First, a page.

Today in the News: bmatt returns! If you think you have enough axes, you may want to click away from today's post. I'm serious. I don't want to be responsible for axe addictions. Really, read on at your own risk!
Bernard Ten Bears' Link of the Day: http://www.orvis.com/
bmatt’s double-bit axe restoration – Part 2
Last time, I showed you how I got started restoring an axe by giving it the vinegar treatment. This removed the rust and brought it down to the “healthy” metal underneath. Today, I’ll tell you about the next step: restoring the edge. This step takes a lot less time than the vinegar bath. ;) Please excuse the pictures. I’m not a photographer and had trouble getting good shots this time.
Here’s how the head looked before I started filing:
The first step is to secure the axe head horizontally to a workbench using clamps, etc. You can also just hold the head down with your hand, which is what I do (I’m kind of a shade-tree DIYer and improvise a lot). Using an 8” flat metal file (don’t know the roughness level, but it’s rougher than the fine files I have), I began removing material from the bit. Old-timers prefer to file into the bit, i.e. with your hand moving toward the axe head, as this creates less of a burr on the edge. They also only “cut” with the file on the push stroke, which means that they lift it off the metal when pulling it back and then apply it again for the next push stroke. I do these things as well, and they do work. As for the “angle of attack”, I like to hold the file at about a 45-degree angle to the cutting edge when seen from above and move the file up the edge during the push stroke, rather than just keeping it stationary on one section of the edge…kind of hard to explain. Anyway, I worked until I had removed the vinegar patina and the minor pitting in a section extending from the cutting edge to about 1/2” back from the edge.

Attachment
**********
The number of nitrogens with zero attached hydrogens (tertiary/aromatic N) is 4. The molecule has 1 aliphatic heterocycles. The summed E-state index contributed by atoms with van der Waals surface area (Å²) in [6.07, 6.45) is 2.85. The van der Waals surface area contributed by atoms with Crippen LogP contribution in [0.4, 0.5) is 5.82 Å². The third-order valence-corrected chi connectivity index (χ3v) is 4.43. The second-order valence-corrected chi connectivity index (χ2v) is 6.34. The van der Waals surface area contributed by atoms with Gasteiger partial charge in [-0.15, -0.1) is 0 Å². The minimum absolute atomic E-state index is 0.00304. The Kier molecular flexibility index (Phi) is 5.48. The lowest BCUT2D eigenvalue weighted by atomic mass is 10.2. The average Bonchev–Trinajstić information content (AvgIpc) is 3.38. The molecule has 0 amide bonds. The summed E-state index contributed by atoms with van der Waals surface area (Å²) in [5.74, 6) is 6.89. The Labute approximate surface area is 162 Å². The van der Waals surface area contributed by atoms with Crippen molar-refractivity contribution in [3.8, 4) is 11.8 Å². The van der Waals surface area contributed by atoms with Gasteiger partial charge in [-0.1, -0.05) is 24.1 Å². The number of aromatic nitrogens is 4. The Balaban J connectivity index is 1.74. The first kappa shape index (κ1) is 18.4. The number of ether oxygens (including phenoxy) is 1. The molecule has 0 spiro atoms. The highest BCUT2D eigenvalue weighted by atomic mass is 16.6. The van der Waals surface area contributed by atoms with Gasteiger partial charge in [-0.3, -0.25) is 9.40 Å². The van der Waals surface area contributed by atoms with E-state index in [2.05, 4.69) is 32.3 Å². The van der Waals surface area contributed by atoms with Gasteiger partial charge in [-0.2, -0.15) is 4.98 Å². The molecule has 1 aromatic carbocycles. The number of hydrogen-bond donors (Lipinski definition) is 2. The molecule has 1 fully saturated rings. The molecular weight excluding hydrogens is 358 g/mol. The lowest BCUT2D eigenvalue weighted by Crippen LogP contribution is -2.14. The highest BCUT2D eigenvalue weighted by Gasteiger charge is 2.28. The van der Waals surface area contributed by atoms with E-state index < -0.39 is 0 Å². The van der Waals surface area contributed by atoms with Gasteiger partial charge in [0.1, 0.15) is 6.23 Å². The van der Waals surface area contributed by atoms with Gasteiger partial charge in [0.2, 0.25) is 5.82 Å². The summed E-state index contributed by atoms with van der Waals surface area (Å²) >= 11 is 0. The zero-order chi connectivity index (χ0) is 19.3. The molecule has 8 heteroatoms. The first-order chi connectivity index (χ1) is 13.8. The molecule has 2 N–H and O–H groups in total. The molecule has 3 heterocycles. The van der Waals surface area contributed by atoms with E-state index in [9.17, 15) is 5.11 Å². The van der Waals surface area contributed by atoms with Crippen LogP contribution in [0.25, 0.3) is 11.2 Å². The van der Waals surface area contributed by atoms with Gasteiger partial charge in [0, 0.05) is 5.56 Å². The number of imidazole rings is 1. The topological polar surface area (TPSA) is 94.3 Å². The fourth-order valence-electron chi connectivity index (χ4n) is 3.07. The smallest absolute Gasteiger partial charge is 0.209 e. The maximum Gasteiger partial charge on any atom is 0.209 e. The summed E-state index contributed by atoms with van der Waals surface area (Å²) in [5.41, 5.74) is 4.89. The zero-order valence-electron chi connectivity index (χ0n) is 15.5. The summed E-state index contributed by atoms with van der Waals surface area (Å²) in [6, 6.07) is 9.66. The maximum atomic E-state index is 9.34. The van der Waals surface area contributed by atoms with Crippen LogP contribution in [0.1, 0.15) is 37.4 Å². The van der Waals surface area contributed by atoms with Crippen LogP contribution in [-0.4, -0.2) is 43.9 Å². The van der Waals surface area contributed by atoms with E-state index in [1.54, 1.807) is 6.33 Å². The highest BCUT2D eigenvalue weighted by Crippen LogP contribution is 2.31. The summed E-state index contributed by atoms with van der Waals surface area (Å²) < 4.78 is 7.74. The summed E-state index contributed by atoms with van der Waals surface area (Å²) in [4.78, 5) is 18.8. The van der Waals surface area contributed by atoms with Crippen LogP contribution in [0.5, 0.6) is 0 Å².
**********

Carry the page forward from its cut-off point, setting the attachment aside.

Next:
While filing this axe head, I knew the steel and temper were good right away by the way the file was cutting. It was reasonably easy to remove metal, but the file didn’t dig in too deeply or remove too much. This means that the edge should sharpen relatively easily, retain that sharpness well, and hopefully not chip too badly should I happen to nick something hard. Now I’m really looking forward to getting this axe up and running!
At this point, the axe head could be fitted to a handle and used after cleaning up the edge just a bit more, but I’ll do some more work to it to improve its appearance and function. In the next part, you’ll see the finished axe head, ready to bit fitted to a handle.
As always, please feel free to ask questions or make comments below. Thanks for reading.
bmatt, an American Bushcrafter in Finland
Yeah, I've got nothing. Except drool on my keyboard. I may change my "no double-bits" rule soon. Fan-freaking-tastic work, bmatt!
Pax Domini Sit Semper Vobiscum,
Mike, Oscar, Hotel.....out.